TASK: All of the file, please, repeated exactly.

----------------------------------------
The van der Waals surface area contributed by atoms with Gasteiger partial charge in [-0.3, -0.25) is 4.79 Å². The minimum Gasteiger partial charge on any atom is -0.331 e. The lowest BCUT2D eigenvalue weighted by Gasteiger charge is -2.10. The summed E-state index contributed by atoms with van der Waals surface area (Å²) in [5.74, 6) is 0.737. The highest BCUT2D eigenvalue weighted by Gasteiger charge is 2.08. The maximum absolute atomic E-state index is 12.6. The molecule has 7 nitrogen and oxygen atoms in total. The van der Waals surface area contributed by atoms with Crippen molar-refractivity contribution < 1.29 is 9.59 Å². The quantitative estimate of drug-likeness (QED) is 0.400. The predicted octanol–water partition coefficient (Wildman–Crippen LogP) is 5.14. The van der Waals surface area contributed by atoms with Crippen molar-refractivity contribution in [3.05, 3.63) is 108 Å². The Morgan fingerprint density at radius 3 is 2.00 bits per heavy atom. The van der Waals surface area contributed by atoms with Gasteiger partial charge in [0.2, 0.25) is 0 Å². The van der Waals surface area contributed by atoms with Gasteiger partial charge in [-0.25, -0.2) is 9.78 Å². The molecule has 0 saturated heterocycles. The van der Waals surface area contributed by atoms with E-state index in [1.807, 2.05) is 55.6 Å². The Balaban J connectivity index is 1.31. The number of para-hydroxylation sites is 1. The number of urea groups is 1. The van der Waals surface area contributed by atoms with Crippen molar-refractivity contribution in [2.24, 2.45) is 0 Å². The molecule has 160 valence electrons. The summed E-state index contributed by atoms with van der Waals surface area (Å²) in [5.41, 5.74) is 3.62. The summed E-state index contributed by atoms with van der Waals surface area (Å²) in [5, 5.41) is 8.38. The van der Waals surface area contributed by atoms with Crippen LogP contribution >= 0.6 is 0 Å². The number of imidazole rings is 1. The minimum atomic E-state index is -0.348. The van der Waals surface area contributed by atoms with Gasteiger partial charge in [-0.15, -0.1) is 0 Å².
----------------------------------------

The van der Waals surface area contributed by atoms with Gasteiger partial charge in [-0.3, -0.25) is 4.79 Å². The minimum Gasteiger partial charge on any atom is -0.331 e. The lowest BCUT2D eigenvalue weighted by Gasteiger charge is -2.10. The summed E-state index contributed by atoms with van der Waals surface area (Å²) in [5.74, 6) is 0.737. The highest BCUT2D eigenvalue weighted by Gasteiger charge is 2.08. The maximum absolute atomic E-state index is 12.6. The molecule has 7 nitrogen and oxygen atoms in total. The van der Waals surface area contributed by atoms with Crippen molar-refractivity contribution < 1.29 is 9.59 Å². The quantitative estimate of drug-likeness (QED) is 0.400. The predicted octanol–water partition coefficient (Wildman–Crippen LogP) is 5.14. The van der Waals surface area contributed by atoms with Crippen molar-refractivity contribution in [3.05, 3.63) is 108 Å². The Morgan fingerprint density at radius 3 is 2.00 bits per heavy atom. The van der Waals surface area contributed by atoms with Gasteiger partial charge in [0.2, 0.25) is 0 Å². The van der Waals surface area contributed by atoms with Gasteiger partial charge in [-0.25, -0.2) is 9.78 Å². The molecule has 0 saturated heterocycles. The van der Waals surface area contributed by atoms with E-state index in [1.807, 2.05) is 55.6 Å². The Balaban J connectivity index is 1.31. The number of para-hydroxylation sites is 1. The number of urea groups is 1. The van der Waals surface area contributed by atoms with Crippen molar-refractivity contribution in [2.24, 2.45) is 0 Å². The molecule has 160 valence electrons. The summed E-state index contributed by atoms with van der Waals surface area (Å²) in [5.41, 5.74) is 3.62. The summed E-state index contributed by atoms with van der Waals surface area (Å²) in [5, 5.41) is 8.38. The van der Waals surface area contributed by atoms with Crippen LogP contribution >= 0.6 is 0 Å². The number of imidazole rings is 1. The minimum atomic E-state index is -0.348. The van der Waals surface area contributed by atoms with Gasteiger partial charge in [-0.15, -0.1) is 0 Å².